As American as apple pie - the origins of picnic favorites
Kat Kinsman | 7/5/2013, 6 a.m.
CNN There's nothing quite so American as gathering your friends and family to celebrate Independence Day with a classic cookout.
We polled Eatocracy readers a while back, and nearly 38,000 votes later, it seems that the ultimate summer menu would consist of a burger (cooked medium and topped with cheese, lettuce and onions), potato salad, corn on the cob and watermelon, washed down with plenty of ice cold beer.
Only in the U.S.A., right?
Well, not quite. While those dishes may now be synonymous with American life, liberty and the pursuit of a really great picnic, like most of the citizens themselves, often their origins are elsewhere.
Let's start with that burger. Time Magazine's Josh Ozersky asserts in his 2008 book, "The Hamburger: A History" that the modern day incarnation of the formed patty between two halves of a bun is "an American invention" with endless regional variations like the Connecticut steamed cheeseburger, Mississippi slugburger or Oklahoma onion burger. Various inventors have laid claim to that innovation, from Charles "Hamburger Charlie" Nagreen, a vendor at the Seymour Fair in Wisconsin in 1885 and Fletcher Davis in Athens, Texas in the 1880s, to Frank and Robert Menches at the Erie Agricultural Fair in Hamburg, New York in 1885 (they also take credit for the invention of the ice cream cone at the St. Louis World's Fair in 1904), or possibly Louis Lassen at Louis' Lunch in New Haven, Connecticut in 1900.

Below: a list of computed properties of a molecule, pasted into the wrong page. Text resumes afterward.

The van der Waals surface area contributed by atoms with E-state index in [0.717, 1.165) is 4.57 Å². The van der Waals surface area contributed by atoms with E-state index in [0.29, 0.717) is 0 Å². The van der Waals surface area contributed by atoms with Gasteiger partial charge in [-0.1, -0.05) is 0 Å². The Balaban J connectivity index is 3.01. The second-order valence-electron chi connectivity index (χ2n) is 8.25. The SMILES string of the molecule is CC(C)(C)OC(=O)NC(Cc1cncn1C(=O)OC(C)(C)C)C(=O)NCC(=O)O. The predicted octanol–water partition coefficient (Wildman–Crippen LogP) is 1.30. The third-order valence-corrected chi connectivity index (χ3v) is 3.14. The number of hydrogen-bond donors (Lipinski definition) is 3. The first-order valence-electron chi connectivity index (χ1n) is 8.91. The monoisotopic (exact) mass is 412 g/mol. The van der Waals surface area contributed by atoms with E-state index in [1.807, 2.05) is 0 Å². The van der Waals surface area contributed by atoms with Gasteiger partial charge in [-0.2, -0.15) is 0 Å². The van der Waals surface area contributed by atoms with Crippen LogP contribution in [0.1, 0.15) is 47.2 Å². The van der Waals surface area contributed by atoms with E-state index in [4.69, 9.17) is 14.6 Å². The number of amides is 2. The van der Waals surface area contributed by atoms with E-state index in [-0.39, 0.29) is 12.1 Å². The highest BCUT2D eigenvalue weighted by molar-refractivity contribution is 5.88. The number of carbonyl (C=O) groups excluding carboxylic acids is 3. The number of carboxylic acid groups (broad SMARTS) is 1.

While it took some American ingenuity to slap meat on some bread and render it a hand held sandwich, the concept of the patty itself was brought to the United States by German immigrants who had become fans of the Hamburg Steak. This cheap, chopped or roughly ground beef was mixed with fillers like breadcrumbs, suet and onions, bound with eggs and seasoned with nutmeg. The meat, often salted and smoked for preservation, was brought over to the United States by immigrants on the Hamburg America Line and became a popular menu item on New York City restaurants that catered to German sailors and European immigrants, hungry for the flavors of home.
That beloved potato salad, too, was the provenance of primarily German immigrants who brought over the endless regional variations that became popular in the U.S. in the latter half of the 19th century. While Spanish explorers introduced spuds to Europe in the 16th century and a few French and British potato salad recipes can be found in the texts of that time (see Cassell's Dictionary of Cookery and Mrs. Lincoln's Boston Cookbook), the German versions - characterized by warm dressings featuring a heavy vinegar bite - prevailed. It took good old fashioned American engineering to add mayonnaise to create the creamy, often egg-laden versions seen in delis and gracing picnic tables across this great land today.
Corn on the cob - now, that's one for the home team. Sweet corn - the variant of maize or field corn with a particularly high sugar content, which we use for cob consumption - was cultivated by Native Americans in the 1700s and shared with European settlers around the 1770s. It's also extremely popular served as a Mexican street food called "elote." In this preparation, cobs are grilled or roasted and slathered in condiments like lime, mayonnaise, cheese and powdered chiles.